In my last technology blog post back in August, I briefly discussed the impact of Apple’s mobile devices, including the iPhone, iPad and iPod Touch. When combined with the built-in VoiceOver screen reader, these devices go a long way to level the playing field for persons who are blind and visually impaired.
But what brings these devices to life, and significantly extends the reach of their impact are the many third-party apps purchased from the App Store. These free or low-cost apps provide persons who are blind the means to accomplish many daily living tasks which, until now, were only accessible with the use of additional and often quite expensive specialized devices.
In response to several requests, I am listing below, in David Letterman’s style, my top ten favorite apps I use often to accomplish various tasks. Obviously, this is not an exhaustive or by no means an absolute top list, as the choice of apps is highly personal and depends on one’s needs and interests. However, it will hopefully give you a starting point as you begin to explore your iDevice and begin identifying your own personal way you use it. Please do not hesitate to share your favorite apps and ways you use these devices to accomplish everyday tasks.
10: Fleksy (free demo) – using predictive text, it allows you to enter text more quickly without having to necessarily tap on the exact letters. As long as you are in the general vicinity, Fleksy guesses what you are trying to write; and, often, it guesses correctly.
9: LightDetector (free) – provides feedback for a totally blind person on amount of light in the environment. The higher the pitch the more light it identifies. Excellent for identifying a particular light source and/or to determine whether artificial lights are on or off in a room.
8: ViA (free): This app provides lists and recommendations of apps of interest to persons who are blind. In addition, it provides links to tutorials and any available podcasts on reviewed and/or recommended apps.
7: TextDetective ($1.99) – This app takes a picture of a printed page and translates the result into text. While not a perfect scanning solution, it does provide reasonable results.
6: Read2Go ($19.99) – When combined with a membership to Bookshare.org, this apps enables you easy download and access to thousands of books. The built-in speech synthesizer incorporated into the app is excellent and quite human-sounding.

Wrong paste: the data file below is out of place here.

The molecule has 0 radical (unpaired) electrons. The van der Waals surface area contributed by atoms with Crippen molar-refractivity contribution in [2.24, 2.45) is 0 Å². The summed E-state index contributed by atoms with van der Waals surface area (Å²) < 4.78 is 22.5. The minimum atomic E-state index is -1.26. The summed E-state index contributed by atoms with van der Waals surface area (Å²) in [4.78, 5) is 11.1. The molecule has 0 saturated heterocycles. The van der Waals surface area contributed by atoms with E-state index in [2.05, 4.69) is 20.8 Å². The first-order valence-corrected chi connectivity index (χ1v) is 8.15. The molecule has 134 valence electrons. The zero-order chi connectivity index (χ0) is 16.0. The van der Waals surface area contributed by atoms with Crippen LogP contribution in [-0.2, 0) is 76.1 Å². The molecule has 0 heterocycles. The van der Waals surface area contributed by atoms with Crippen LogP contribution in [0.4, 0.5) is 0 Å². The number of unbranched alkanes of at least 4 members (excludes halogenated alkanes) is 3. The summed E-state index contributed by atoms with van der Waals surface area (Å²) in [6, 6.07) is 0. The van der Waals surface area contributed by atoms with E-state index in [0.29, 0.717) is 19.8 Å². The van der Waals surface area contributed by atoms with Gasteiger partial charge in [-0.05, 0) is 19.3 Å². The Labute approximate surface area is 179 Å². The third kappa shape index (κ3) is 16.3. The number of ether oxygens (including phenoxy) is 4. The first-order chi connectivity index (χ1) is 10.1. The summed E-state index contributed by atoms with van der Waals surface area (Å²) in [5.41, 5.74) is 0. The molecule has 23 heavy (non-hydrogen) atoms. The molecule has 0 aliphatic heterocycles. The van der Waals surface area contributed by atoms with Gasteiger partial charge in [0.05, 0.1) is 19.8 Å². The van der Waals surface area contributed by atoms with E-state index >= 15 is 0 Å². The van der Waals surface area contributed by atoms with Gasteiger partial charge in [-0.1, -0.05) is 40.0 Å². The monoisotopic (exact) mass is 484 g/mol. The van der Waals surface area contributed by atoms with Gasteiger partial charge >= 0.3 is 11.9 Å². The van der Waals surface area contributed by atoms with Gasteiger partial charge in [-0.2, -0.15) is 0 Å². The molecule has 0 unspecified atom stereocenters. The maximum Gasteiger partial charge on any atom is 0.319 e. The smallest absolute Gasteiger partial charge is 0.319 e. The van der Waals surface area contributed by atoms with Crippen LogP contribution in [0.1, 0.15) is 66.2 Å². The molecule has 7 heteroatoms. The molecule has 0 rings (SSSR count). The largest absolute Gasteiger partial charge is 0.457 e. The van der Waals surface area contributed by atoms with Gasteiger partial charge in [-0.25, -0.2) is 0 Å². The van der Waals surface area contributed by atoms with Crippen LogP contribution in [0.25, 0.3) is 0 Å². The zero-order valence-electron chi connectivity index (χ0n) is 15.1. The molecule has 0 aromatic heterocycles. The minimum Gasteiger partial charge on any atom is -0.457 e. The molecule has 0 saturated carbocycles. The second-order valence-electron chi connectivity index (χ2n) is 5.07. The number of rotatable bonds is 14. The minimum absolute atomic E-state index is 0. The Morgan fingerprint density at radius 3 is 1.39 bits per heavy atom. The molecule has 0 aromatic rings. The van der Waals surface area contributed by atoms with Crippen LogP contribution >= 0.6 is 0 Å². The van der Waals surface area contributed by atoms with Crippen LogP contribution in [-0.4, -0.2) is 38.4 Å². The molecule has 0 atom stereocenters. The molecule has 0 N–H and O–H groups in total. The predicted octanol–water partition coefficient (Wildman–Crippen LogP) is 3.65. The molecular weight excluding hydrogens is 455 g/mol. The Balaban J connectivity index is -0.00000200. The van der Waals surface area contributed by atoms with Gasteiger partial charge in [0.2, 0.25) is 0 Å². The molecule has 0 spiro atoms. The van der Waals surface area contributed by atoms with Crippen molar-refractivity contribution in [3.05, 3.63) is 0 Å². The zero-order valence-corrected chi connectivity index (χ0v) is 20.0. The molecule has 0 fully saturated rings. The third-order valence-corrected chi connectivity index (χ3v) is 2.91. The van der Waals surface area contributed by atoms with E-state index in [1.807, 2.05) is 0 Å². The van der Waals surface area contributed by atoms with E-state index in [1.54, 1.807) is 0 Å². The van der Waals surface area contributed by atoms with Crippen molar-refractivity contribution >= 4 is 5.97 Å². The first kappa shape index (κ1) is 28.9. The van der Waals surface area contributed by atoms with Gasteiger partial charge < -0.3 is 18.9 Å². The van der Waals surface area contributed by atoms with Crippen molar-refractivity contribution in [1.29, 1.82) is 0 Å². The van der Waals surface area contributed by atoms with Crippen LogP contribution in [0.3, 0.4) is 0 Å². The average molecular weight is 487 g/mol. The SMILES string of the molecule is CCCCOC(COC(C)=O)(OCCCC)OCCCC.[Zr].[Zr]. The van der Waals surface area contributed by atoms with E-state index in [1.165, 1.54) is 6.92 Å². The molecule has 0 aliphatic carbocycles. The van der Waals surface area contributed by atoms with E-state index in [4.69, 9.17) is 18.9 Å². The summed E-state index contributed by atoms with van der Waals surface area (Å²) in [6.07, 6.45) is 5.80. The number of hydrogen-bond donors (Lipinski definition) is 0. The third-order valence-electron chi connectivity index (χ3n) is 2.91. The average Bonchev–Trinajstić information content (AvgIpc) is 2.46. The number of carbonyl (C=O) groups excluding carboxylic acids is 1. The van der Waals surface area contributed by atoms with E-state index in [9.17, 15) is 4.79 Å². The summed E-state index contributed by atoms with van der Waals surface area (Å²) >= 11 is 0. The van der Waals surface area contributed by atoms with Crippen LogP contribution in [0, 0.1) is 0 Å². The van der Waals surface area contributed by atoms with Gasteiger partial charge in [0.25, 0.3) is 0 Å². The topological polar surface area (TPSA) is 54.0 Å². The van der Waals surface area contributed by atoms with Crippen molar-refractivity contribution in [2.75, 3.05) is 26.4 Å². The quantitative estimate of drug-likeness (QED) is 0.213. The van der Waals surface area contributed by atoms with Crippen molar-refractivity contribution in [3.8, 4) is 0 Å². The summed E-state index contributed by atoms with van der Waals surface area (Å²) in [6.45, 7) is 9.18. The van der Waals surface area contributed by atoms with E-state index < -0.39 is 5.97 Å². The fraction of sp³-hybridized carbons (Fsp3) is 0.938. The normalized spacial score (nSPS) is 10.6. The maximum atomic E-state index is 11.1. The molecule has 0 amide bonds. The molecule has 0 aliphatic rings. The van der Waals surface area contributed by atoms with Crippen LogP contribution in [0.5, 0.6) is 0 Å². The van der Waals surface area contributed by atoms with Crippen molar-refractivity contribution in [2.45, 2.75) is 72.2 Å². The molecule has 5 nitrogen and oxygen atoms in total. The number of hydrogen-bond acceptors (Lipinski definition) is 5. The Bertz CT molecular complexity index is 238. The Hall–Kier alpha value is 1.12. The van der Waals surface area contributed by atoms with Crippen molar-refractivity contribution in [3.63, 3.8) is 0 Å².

5: oMoby (free) – this app uses the camera to identify objects, package foods, etc. It requires a data connection, as it compares the picture with a large database of objects on external databases.
4: VizWiz (free) – This app allows you to take a picture of an object, easily attach it to a question you record in your own voice and send it over the web to be promptly identified by a human web worker somewhere in the world. Sounds absolutely unbelievable, but it works!
3: Digit-Eyes ($19.99) – this app scans and reads barcodes on packages, audio cds, and many other objects. In addition to identifying the item, it often provides additional information such as nutritional and caloric contents of food packages, etc.
2: iBlink Radio (free) – this app provides audio access to a wide range of content both educational and entertaining. Of particular interest may be the many podcast feeds they include focusing on assistive technology, including reviews of new apps and devices, tutorials, etc. In addition, it provides access to a number of radio stations operated by persons who are blind or visually impaired.
And now for a drum roll, please....
My number one app is LookTel Money Reader ($9.99) – using the iPhone video camera, this app accurately and in just a couple of seconds recognizes paper currency, both of the United States and several other foreign currencies. Once you load the app, you simply hover the device six inches or so over the bill to be identified and, voila, VoiceOver will promptly and clearly announce the amount of the bill. This app works flawlessly, regardless of the age of the bill, whether it is straight or folded, etc.
Now after seeing my list, please comment and let us know which apps you have found useful.
For more detailed information or reviews about any of the Apple iPhone apps, you can visit www.applevis.com.